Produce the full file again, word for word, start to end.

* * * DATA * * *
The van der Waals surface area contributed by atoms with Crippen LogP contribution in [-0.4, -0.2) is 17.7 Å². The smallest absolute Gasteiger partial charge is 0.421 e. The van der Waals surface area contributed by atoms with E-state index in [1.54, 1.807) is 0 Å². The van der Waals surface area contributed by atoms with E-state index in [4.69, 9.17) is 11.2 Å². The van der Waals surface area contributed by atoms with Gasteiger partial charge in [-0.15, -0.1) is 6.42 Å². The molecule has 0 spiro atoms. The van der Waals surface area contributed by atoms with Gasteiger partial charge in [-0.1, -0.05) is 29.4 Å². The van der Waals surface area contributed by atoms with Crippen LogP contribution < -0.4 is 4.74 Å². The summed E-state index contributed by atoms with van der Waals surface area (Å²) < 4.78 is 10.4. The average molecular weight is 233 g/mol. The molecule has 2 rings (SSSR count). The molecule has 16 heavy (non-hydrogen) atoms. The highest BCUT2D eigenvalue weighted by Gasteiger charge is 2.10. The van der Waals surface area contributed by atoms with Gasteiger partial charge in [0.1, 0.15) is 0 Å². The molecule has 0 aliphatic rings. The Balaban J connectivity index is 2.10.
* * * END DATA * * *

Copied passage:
The van der Waals surface area contributed by atoms with Crippen LogP contribution in [-0.4, -0.2) is 17.7 Å². The smallest absolute Gasteiger partial charge is 0.421 e. The van der Waals surface area contributed by atoms with E-state index in [1.54, 1.807) is 0 Å². The van der Waals surface area contributed by atoms with E-state index in [4.69, 9.17) is 11.2 Å². The van der Waals surface area contributed by atoms with Gasteiger partial charge in [-0.15, -0.1) is 6.42 Å². The molecule has 0 spiro atoms. The van der Waals surface area contributed by atoms with Gasteiger partial charge in [-0.1, -0.05) is 29.4 Å². The van der Waals surface area contributed by atoms with Crippen LogP contribution < -0.4 is 4.74 Å². The summed E-state index contributed by atoms with van der Waals surface area (Å²) < 4.78 is 10.4. The average molecular weight is 233 g/mol. The molecule has 2 rings (SSSR count). The molecule has 16 heavy (non-hydrogen) atoms. The highest BCUT2D eigenvalue weighted by Gasteiger charge is 2.10. The van der Waals surface area contributed by atoms with Gasteiger partial charge in [0.1, 0.15) is 0 Å². The molecule has 0 aliphatic rings. The Balaban J connectivity index is 2.10.